CHAPTER 12 - CHAPTER 12 EMOTIONS AND MENTAL HEALTH IN...

Info icon This preview shows pages 1–3. Sign up to view the full content.

View Full Document Right Arrow Icon
CHAPTER 12: EMOTIONS AND MENTAL HEALTH IN CHILDHOOD I. EMOTIONS AND DISORDERS a. Classifying childhood disorders i. Disorders: states in which young people are no longer able  successfully to cope, concerned with extremes of emotions:  intense and long-lasting states of anxiety, depression, anger. ii. Widely used diagnostic schemes: DSM-IV-TR, ICD-10CM iii. Another way of conceptualizing emotional disorders: to  accept that there are no sharp distinctions between having  and not having a disorder. There is a continuum.  iv. Assessment: checklists of symptoms or behavior patterns,  and sometimes questionnaires, which a parent or teacher  completes for a particular child v. Externalizing disorders : defined by anger, hostility,  aggression, stealing, and lying vi. Internalizing disorders : anxiety and depression with  tendencies to withdraw b. How are emotions involved in children’s disorders? i. Two principal emotion-based externalizing disorders of  childhood are:  oppositional defiant disorder  and  conduct  disorder ii. Criterion for oppositional defiant disorder: loses temper,  argues with adults, defies or refuses adult requests or rules,  deliberately does things that will annoy other people, blames  others for his or her own mistakes, is touchy or easily  annoyed by others, is angry and resentful, is spiteful or  vindictive iii. Criteria for conduct disorder include more seriously  antisocial behavior such as truanting before 13, stealing,  firesetting, sexual assault, physical fights, physical cruelty,  and use of weapons iv. Internalizing disorder of  anxiety  disorders: fears that are  abnormal in intensity, duration, and how they are elicited.  One disabling syndrome is  overanxious disorder , in which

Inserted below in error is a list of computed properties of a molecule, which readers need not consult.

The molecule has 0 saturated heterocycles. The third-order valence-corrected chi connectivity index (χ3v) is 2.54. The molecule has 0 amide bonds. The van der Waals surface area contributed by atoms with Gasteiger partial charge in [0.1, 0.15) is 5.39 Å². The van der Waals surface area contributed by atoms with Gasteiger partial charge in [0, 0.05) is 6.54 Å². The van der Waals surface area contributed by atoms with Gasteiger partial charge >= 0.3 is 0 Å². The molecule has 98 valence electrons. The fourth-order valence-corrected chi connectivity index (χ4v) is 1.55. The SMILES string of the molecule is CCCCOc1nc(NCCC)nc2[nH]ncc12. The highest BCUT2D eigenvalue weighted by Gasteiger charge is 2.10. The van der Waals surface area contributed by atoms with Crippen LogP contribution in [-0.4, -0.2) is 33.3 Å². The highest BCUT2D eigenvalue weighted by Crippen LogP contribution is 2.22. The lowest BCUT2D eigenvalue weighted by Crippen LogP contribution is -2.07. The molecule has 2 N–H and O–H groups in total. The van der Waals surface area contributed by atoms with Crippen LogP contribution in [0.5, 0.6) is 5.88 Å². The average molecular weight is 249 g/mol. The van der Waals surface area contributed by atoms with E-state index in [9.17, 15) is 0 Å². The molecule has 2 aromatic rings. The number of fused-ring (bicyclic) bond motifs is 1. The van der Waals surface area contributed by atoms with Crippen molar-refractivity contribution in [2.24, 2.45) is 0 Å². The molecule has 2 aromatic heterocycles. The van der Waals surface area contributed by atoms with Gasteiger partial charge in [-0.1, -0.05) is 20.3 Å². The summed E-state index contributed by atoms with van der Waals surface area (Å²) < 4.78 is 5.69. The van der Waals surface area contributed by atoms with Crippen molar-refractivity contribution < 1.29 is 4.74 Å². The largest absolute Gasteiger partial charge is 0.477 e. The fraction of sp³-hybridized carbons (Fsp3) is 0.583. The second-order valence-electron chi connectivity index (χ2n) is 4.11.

Image of page 1

Info iconThis preview has intentionally blurred sections. Sign up to view the full version.

View Full Document Right Arrow Icon
there is excessive or unrealistic anxiety or worry, with  marked tension for > 6 months v. Separation anxiety disorder : excessive anxiety for at least  two weeks about separation from the child’s main  attachment figures vi. for a diagnosis the child must also have four other  symptoms: weight changes, sleep disturbance, fatigue,  feelings of worthlessness, inability to concentrate, and  recurrent thoughts of death or suicide c. What is disordered? i. Predominance of one emotion system : one emotion  becomes prominent and dominates other possible  experiences ii. a disorder would be a balance among emotions which,  instead of being responsive to what happened in the world,  is biased towards pre-established patterns of certain kinds iii. depressogenic attribution : depressed children are more likely  to make attributions for negative events that are stable (it will 
Image of page 2
Image of page 3
This is the end of the preview. Sign up to access the rest of the document.

{[ snackBarMessage ]}

What students are saying

  • Left Quote Icon

    As a current student on this bumpy collegiate pathway, I stumbled upon Course Hero, where I can find study resources for nearly all my courses, get online help from tutors 24/7, and even share my old projects, papers, and lecture notes with other students.

    Student Picture

    Kiran Temple University Fox School of Business ‘17, Course Hero Intern

  • Left Quote Icon

    I cannot even describe how much Course Hero helped me this summer. It’s truly become something I can always rely on and help me. In the end, I was not only able to survive summer classes, but I was able to thrive thanks to Course Hero.

    Student Picture

    Dana University of Pennsylvania ‘17, Course Hero Intern

  • Left Quote Icon

    The ability to access any university’s resources through Course Hero proved invaluable in my case. I was behind on Tulane coursework and actually used UCLA’s materials to help me move forward and get everything together on time.

    Student Picture

    Jill Tulane University ‘16, Course Hero Intern